2. 2
    Denni says:

    IMO the larger publishers are afraid of them, don’t know quite how to handle them, and therefore leave the whole issue to smaller imprints to deal with.  In addition, the practice of shelving AA authors seperately makes them difficult to find and purchase.

    I love any well written romance, and interracial can add an interesting and fun element to a book.  Like many other readers I have heard on this subject, we don’t like preachy and we don’t like the race issue to be the only plot.  Tried to read Brenda Jackson, but her approach was so titty-fingered that I wasn’t really sure about the interracial aspect (or maybe the cover was just wrong).

    Crush by Crystal Hubbard is good.  Champagne Rules and Hot In Here by Susan Lyons are awesome!

  3. 3

    My belief is that interracial romances are harder to pigeonhole, so bigger publishers aren’t too enthused by them.  As for the readership, I think that is growing, as are the number of interracial couples.  Maybe it’s because I live in New York, but I see all kinds of pairings that make you wonder how these people even met.  LOL As far as black/white pairings go, bw/wm is on the rise.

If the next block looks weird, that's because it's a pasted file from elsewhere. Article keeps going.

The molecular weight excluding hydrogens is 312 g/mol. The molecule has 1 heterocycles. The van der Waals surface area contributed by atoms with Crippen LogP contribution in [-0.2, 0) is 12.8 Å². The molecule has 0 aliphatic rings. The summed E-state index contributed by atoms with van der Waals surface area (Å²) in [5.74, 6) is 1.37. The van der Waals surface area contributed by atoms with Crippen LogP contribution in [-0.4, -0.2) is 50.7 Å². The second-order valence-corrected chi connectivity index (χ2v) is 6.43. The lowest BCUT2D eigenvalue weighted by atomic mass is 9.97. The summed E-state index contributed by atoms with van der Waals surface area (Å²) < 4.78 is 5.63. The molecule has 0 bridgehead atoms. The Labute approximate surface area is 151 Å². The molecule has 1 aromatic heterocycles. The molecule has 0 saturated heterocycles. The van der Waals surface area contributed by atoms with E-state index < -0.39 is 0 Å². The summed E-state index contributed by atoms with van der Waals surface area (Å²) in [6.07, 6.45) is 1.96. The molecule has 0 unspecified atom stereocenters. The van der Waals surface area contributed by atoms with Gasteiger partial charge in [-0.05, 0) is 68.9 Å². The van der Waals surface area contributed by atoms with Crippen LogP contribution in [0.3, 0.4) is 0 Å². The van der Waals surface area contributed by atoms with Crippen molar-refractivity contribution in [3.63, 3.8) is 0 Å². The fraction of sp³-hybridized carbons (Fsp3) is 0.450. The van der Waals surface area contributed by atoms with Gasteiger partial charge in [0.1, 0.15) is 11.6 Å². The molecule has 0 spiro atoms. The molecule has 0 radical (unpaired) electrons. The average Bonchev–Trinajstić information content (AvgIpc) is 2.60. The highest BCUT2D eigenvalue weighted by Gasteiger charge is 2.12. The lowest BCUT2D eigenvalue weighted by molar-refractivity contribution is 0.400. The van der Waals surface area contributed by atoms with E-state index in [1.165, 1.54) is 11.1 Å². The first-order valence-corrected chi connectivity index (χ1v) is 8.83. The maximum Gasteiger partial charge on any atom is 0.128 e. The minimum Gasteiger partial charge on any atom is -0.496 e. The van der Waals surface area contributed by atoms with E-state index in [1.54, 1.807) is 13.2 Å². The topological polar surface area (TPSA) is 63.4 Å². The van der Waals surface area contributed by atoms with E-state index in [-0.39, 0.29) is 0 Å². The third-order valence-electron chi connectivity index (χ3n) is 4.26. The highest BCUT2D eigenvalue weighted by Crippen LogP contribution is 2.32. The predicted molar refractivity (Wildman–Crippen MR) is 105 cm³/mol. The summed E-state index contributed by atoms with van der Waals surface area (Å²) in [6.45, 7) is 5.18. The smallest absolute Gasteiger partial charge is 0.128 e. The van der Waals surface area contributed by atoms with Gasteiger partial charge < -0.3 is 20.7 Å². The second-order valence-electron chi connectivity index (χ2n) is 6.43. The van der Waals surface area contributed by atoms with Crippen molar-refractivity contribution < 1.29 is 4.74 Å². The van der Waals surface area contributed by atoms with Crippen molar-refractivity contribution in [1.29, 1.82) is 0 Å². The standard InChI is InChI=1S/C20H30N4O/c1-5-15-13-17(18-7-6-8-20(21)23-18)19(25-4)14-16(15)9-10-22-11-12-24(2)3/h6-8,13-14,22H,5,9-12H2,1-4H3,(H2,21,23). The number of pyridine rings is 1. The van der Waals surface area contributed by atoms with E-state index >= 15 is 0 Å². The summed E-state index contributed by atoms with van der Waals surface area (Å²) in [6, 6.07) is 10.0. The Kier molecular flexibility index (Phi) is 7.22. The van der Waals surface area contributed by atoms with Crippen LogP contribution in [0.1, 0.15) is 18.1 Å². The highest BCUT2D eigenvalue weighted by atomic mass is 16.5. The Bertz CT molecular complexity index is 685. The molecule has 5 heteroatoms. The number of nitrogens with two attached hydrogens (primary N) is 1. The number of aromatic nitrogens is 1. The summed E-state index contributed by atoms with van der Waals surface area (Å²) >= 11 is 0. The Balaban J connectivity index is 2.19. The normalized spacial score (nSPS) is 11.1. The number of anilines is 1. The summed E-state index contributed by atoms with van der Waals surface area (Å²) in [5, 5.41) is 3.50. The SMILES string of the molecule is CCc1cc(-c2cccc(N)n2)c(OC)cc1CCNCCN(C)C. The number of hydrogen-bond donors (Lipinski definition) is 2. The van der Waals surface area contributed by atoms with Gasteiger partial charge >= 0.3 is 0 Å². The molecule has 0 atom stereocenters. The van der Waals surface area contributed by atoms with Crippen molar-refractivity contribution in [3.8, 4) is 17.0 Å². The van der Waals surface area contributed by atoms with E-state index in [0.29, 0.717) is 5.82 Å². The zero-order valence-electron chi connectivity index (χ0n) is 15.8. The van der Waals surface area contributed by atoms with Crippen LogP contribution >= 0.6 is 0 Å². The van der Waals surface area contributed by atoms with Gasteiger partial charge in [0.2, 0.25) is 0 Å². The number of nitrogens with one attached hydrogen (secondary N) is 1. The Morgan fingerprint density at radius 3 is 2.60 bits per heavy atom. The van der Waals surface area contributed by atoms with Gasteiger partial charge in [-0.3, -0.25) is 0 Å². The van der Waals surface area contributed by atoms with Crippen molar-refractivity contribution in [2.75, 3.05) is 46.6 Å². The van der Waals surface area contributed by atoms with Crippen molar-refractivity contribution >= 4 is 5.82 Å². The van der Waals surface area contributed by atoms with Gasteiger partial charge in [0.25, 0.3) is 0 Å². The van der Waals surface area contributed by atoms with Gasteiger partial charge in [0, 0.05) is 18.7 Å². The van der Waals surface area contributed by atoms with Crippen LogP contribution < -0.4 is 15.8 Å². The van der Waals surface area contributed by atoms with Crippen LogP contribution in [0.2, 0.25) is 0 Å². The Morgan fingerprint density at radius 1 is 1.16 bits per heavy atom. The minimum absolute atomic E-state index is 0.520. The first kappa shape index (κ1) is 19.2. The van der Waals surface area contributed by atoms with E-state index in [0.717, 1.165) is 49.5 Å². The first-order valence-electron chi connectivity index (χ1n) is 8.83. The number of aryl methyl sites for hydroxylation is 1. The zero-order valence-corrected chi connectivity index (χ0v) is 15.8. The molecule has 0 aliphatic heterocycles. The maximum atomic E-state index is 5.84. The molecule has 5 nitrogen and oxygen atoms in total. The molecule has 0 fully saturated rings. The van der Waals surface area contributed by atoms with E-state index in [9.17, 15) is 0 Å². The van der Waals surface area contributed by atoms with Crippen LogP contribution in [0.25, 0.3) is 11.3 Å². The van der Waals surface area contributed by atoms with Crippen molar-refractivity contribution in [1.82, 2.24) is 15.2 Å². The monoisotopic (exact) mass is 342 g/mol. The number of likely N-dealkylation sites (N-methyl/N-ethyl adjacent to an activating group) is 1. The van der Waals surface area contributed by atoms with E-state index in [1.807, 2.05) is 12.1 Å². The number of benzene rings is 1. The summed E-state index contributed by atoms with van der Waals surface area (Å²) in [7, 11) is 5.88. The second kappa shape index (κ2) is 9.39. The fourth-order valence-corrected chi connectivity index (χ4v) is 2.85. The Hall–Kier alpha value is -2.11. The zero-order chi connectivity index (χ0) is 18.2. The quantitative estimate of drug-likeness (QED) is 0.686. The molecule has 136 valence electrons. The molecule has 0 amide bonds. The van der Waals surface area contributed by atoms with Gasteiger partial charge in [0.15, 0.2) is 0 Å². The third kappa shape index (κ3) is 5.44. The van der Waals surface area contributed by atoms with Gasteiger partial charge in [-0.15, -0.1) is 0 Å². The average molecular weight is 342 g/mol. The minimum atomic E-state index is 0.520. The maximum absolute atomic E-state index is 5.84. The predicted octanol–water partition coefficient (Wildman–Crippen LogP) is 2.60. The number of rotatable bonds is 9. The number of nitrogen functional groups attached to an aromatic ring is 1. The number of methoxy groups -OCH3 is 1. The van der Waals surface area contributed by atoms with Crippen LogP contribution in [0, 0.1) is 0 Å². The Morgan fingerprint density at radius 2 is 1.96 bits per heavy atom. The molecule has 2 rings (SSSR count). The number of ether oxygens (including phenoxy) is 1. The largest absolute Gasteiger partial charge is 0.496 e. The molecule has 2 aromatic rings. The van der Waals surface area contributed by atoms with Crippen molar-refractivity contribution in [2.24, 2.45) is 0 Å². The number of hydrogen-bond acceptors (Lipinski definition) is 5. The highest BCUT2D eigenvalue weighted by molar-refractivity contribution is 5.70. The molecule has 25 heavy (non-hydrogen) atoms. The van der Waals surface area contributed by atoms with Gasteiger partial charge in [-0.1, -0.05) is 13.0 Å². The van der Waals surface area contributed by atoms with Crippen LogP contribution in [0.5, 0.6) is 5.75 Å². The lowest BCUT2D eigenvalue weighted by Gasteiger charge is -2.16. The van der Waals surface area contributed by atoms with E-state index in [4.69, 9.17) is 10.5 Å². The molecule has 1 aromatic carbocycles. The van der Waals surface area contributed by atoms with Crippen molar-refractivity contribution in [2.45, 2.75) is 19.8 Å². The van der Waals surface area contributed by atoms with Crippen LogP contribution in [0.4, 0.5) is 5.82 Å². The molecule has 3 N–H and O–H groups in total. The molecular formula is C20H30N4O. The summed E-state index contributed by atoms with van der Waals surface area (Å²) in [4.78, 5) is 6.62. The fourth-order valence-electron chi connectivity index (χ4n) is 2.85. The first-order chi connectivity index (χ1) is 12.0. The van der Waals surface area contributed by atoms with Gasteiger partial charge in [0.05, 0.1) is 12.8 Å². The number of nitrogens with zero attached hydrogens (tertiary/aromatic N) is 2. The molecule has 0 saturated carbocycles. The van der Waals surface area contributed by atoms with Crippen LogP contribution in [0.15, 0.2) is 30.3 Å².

I also agree that interracial stories that are only about race are not enjoyable reading.  By the way, what does this mean?

    Tried to read Brenda Jackson, but her approach was so titty-fingered that

    Confused minds want to know.

    All the best,
    Dee

  4. 4
    rebyj says:

    I see the African American section at the bookstore, I always wonder why theose books aren’t integrated into ALL the books offered. Especially the fiction, non fiction I can understand it having it’s own place on the shelf.